For 146-MHz, RG-62, with a 93-Ohm Zo, is a satisfactory material for the phasing line. Since the cable has a velocity factor (VF) far less than 1.0, a 1/4 wavelength line will not reach from one corner of the array to the next. As well, a direct line would likely interact with the driver wire length between the two points. Hence, the best line is likely 3/4 wavelengths electrically and routed toward and around the boom at the center of the quads. Separating the two drivers, as in the present design, minimizes interaction between the 146-MHz and the 435.6-MHz phase lines.

If we use a length of coax cable for the phasing line, we can achieve a reversible circular polarization simply by installing Tee connectors at the phase-line connection corners. Connecting the main feedline to one corner produces a signal circularly polarized left, while connecting the feedline to the other corner produces a right-hand circular polarization.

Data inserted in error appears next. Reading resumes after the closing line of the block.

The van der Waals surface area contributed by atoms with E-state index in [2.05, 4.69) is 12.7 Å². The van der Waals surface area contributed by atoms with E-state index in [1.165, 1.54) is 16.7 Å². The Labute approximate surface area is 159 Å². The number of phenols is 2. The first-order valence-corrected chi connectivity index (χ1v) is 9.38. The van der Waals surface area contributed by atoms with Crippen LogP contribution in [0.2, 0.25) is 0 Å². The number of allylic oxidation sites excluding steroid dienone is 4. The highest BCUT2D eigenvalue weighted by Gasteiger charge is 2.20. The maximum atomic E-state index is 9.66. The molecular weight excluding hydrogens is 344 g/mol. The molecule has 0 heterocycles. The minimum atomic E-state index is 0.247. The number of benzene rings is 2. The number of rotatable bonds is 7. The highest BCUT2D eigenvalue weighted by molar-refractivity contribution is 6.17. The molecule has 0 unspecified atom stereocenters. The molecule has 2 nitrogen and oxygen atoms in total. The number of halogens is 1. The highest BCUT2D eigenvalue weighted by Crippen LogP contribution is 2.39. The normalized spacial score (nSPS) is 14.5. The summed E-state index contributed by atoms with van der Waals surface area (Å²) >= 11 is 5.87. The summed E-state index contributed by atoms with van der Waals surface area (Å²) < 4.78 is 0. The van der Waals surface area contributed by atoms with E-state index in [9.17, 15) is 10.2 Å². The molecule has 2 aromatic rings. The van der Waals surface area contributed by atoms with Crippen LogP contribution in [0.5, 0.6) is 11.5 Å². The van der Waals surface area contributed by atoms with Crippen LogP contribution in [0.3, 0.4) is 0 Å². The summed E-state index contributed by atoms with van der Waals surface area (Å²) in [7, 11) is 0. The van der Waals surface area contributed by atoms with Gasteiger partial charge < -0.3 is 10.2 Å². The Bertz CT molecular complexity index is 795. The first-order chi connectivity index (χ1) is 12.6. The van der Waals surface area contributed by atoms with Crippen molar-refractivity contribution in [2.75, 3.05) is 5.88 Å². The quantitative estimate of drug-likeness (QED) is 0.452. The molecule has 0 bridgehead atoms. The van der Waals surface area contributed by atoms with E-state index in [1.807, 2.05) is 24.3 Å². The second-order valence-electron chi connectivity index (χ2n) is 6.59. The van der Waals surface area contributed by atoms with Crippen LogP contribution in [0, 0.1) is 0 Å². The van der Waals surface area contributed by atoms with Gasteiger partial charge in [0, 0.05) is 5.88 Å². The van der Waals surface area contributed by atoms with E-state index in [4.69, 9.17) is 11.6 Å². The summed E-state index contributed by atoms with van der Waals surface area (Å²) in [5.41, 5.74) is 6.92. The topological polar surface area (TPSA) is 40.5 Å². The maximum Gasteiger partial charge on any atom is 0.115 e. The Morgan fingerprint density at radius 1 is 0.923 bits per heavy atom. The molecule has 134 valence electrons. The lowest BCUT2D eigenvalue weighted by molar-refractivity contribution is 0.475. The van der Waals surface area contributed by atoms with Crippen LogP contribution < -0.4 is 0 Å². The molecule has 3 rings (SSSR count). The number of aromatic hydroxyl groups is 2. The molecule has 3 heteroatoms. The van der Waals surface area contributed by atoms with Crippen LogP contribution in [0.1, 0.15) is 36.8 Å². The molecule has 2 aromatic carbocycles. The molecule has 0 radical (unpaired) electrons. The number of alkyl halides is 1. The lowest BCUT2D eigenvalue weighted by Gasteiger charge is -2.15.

Common coax cables are 1/4" or more in diameter. Although this diameter is usable at 146 MHz, it creates problematical bulky connections at 435.6 MHz, especially with the use of #22 wire for the element. More applicable to the higher frequency is the use of a glass board as the driver support and as a field for etched phase lines. A well-balanced 100-Ohm line can be etched on the board using both sides. Since the impedance of the line requires that we divide the usual parallel line constant by the dielectric constant of the material between the lines, fabrication of such a line requires knowledge of the board material properties. As well, the board may well create a velocity factor less than 1.0, and we would need to experiment to discover the VF of the material used. The VF might also be affected by the material used to weather protect the phase-line traces on the board.